J.J. Braddock (a.k.a. Josip Knezevic) wrote the book “Slamanje duše“ - “The Soul Shattering“ in English. The book is entirely based on facts and actually is a tribute to the Bosnian tragedy. The book is a tribute to all the women and girls of Bosnia & Herzegovina who were subjected to the inhumane, intended, organized and perpetual abuse and rape – an important part of the policy of  “ethnic cleansing“, designed by the Serbian megalomaniacal and genocidal chauvinists, who were (and still are) plotting to create "The Greater Serbia" - an ethnically cleansed political entity, by occupying  and annexing territory of their neighbors (particularly Bosnia & Herzegovina, Croatia, Montenegro, Kosovo) and annihilating the native population by all types of terror, including already mentioned rape, mass murder, genocide, deportation, torture etc.  Even after twenty years since the Serbs started the war (first “a weekend campaign” in Slovenia, than bloody butchery of Croatia, and finally genocidal deconstruction of Bosnia & Herzegovina), a just solution and the real peace have not been achieved; especially not in Bosnia & Herzegovina. By the Dayton Peace Agreement, brokered by president Clinton, Republika Srpska – a paralegal political entity within an internationally recognized entity (Republic of Bosnia & Herzegovina) was legitimized and ever since is a main obstacle to the peace in the region. Concurrently, for the first time in modern history, a political entity created entirely on genocide and ethnic cleansing was recognized by the world community!?

Some of the reported rape and sexual assault cases committed by Serbs, mostly against Muslims, are clearly the result of individual or small group conduct without evidence of command direction or an overall policy. However, many more seem to be a part of an overall pattern whose characteristics include: similarities among practices in non-contiguous geographic areas; simultaneous commission of other international humanitarian law violations; simultaneous military activity; simultaneous activity to displace civilian populations; common elements in the commission of rape, maximizing shame and humiliation to not only the victim, by also the victim's community; and the timing of the rapes. One factor in particular that leads to this conclusion is the large number of rapes which occurred in places of detention. These rapes in detention do not appear to be random, and they indicate at least a policy of encouraging rape supported by the deliberate failure of camp commanders and local authorities to exercise command and control over the personnel under their authority.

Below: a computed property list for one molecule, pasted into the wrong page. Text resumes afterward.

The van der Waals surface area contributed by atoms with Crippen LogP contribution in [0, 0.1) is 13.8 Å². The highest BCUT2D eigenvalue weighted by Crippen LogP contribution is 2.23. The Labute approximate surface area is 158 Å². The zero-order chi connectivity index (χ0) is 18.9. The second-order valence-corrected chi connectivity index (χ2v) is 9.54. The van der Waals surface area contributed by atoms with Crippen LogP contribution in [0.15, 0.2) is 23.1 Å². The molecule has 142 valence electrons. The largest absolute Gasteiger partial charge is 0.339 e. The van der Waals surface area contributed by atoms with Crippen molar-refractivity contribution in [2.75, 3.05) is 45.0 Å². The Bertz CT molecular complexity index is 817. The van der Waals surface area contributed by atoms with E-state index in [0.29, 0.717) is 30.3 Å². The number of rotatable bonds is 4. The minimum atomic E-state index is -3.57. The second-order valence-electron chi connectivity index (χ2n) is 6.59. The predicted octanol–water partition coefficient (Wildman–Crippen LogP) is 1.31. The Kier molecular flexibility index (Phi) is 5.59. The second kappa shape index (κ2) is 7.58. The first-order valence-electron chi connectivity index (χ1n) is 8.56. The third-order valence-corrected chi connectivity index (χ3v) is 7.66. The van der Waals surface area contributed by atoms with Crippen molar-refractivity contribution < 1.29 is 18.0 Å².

United Nations Commission on Breaches of Geneva Law in Former Yugoslavia, First Interim Report 1992 (S/25274)

Women were kept in various detention centres where they had to live in intolerably unhygienic conditions, where they were mistreated in many ways including, for many of them, being raped repeatedly. Serb soldiers or policemen would come to these detention centres, select one or more women, take them out and rape them …. All this was done in full view, in complete knowledge and sometimes with the direct involvement of the local authorities, particularly the police forces. The head of Foča police forces, Dragan Gagović, was personally identified as one of the men who came to these detention centres to take women out and rape them.

International Criminal Tribunal for the Former Yugoslavia, Kunarac trial (V. Findings of the trial chamber)